The translation of this article from Dutch to English was graciously provided by Dr. Martijn Rep, an academician from the Netherlands.
The article contains one error referring to future Prophets which was corrected in brackets.
4 september 2007
By Alexander Weissink
“According to Egyptian law we cannot even die”
An Egyptian is a Muslim, Christian or Jew; a Baha’i or Qur’anist does not exist
In Egypt there is no place for people who deviate from the three recognized religions. Everybody must be Muslim, Christian or Jew. And preferably the first. There is no freedom of choice. Unless you want to become Muslim.
Today, Raouf Hindi (51) appeared before the judge with his 14-year old twin Emad and Nancy. “Initially I did not want to expose them to the resentful Muslims and hostile press in the court”, he said. “But they must witness this experiment. We are going to write history.” They are Baha’i, a religion that is not recognized in Egypt. Because of that, the children have still not received their birth certificates.
Egyptian citizens are obliged to state their religion when applying for birth certificates and identity cards. There are three possibilities: Muslim, Christian or Jewish, the only divine religions, according to the authorities. “If you are not one of the three, you don’t exist”, Hindi says.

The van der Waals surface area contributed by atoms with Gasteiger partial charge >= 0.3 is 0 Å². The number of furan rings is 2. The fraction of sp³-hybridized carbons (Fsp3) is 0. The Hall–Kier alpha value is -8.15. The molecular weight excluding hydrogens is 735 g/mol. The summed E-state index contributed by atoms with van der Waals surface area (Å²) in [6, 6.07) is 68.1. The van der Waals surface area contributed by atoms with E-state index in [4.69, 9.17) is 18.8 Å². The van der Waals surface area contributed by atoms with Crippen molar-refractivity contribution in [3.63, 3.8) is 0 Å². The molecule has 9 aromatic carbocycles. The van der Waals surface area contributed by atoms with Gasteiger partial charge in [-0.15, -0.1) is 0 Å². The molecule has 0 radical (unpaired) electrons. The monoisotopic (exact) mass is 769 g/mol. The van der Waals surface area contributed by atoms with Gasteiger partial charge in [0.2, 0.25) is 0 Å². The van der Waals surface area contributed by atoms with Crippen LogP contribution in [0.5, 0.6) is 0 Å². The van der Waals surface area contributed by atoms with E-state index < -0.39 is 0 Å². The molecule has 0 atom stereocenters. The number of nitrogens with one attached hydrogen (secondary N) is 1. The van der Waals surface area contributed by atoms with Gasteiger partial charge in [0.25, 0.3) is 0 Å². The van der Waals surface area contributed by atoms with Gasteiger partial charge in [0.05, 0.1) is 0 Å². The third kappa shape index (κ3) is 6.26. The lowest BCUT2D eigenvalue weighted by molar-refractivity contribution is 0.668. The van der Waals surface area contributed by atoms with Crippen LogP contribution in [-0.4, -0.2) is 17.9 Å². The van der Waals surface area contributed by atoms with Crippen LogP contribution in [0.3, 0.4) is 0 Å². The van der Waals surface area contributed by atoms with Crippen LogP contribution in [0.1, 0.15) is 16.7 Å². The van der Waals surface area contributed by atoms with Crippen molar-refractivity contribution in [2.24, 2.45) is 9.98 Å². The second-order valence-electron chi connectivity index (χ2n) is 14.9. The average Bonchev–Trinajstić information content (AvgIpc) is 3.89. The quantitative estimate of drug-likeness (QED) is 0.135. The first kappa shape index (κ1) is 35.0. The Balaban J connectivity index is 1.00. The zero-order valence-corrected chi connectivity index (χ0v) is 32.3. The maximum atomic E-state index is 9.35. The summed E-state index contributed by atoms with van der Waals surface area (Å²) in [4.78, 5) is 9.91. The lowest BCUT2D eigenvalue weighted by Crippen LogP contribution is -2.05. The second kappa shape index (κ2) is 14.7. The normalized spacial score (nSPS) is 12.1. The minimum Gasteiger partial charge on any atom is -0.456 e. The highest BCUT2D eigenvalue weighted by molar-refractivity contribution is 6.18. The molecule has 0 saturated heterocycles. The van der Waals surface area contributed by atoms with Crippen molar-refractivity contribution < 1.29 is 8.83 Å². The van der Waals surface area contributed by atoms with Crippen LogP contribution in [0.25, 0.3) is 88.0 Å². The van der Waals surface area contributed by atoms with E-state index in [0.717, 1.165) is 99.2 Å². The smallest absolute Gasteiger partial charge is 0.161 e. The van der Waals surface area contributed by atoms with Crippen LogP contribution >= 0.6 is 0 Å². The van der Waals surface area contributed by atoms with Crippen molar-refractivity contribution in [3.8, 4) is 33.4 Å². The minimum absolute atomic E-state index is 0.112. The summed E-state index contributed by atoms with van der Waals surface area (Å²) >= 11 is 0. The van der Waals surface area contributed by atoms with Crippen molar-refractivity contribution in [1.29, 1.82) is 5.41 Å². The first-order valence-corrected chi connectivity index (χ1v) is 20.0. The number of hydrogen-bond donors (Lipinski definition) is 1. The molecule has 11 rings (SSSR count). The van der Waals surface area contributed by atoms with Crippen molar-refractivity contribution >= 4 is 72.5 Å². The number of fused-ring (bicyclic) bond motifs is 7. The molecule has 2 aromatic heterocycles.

When he returned from twenty years working as a dentist in the Gulf, he had to change the birth certificates of his children, issued by Oman, into Egyptian documents. The original certificates mentioned that the children are Baha’i, but the authorities forced him to write 'Muslim'. He went to the judge to at least be able not to write any religion. “Then, at least we do not have to lie”, he said. “Because if we write 'Muslim' we will afterwards be accused of being an apostate. There are plenty of crazy people who believe such a person deserves death.” After four years of legal proceedings, the judge would pass judgment today.
Baha’is see their faith as a continuation of the Jewish, Christian and Muslim faiths. They recognize the respective Prophets, but believe Muhammad was not the last Messenger from God. Baha’u’llah, who started the [Baha’i] movement one-and-a-half centuries ago in Iran, would be the ninth Prophet. A thousand years after his death a tenth and last Prophet will appear [“last Prophet” statement is incorrect…Baha’is believe that there is no end to Divine guidance and Messengers of God – MR]. In Egypt, there are at most a few thousand Baha’is. Worldwide there are an estimated five million, with Iran, India and the U.S.A. having the largest communities.
Two years ago, the government decided to exclusively issue electronically manufactured plastic identity cards. “Before that time, the authorities usually wrote ‘other’ in the religion section of our papers or left it blank”, says Hindi who showed his old, crumpled papers as evidence. “But when I came to register my children they registered me as Muslim in the computer.”
The old identity papers will no longer be valid by the end of this year. “From that moment on we are trapped”, says Hindi. “Without that card you can’t do anything. Babies are not vaccinated, children cannot go to school, banks do not want to open accounts and you cannot own a house or a car. Because we cannot get a marriage certificate, all our children are unlawful. We cannot even obtain a death certificate, because we do not exist. Officially, we cannot even die.”